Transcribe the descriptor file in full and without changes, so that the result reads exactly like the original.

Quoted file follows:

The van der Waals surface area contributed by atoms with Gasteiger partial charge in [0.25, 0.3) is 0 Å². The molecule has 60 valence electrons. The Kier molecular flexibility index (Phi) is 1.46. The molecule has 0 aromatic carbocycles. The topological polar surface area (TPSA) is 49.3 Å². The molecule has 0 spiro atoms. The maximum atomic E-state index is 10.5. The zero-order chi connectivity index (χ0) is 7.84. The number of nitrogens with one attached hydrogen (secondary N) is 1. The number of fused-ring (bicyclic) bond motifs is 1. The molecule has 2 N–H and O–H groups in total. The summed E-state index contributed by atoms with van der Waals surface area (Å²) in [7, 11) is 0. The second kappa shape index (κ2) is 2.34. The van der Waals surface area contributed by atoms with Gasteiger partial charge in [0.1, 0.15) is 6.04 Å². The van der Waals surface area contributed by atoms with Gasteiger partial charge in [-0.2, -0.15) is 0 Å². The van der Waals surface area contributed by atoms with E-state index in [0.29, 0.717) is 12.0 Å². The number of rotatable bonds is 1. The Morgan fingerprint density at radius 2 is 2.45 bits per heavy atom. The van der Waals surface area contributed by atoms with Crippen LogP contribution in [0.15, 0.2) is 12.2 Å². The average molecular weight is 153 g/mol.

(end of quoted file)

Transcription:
The van der Waals surface area contributed by atoms with Gasteiger partial charge in [0.25, 0.3) is 0 Å². The molecule has 60 valence electrons. The Kier molecular flexibility index (Phi) is 1.46. The molecule has 0 aromatic carbocycles. The topological polar surface area (TPSA) is 49.3 Å². The molecule has 0 spiro atoms. The maximum atomic E-state index is 10.5. The zero-order chi connectivity index (χ0) is 7.84. The number of nitrogens with one attached hydrogen (secondary N) is 1. The number of fused-ring (bicyclic) bond motifs is 1. The molecule has 2 N–H and O–H groups in total. The summed E-state index contributed by atoms with van der Waals surface area (Å²) in [7, 11) is 0. The second kappa shape index (κ2) is 2.34. The van der Waals surface area contributed by atoms with Gasteiger partial charge in [0.1, 0.15) is 6.04 Å². The van der Waals surface area contributed by atoms with Gasteiger partial charge in [-0.2, -0.15) is 0 Å². The van der Waals surface area contributed by atoms with E-state index in [0.29, 0.717) is 12.0 Å². The number of rotatable bonds is 1. The Morgan fingerprint density at radius 2 is 2.45 bits per heavy atom. The van der Waals surface area contributed by atoms with Crippen LogP contribution in [0.15, 0.2) is 12.2 Å². The average molecular weight is 153 g/mol.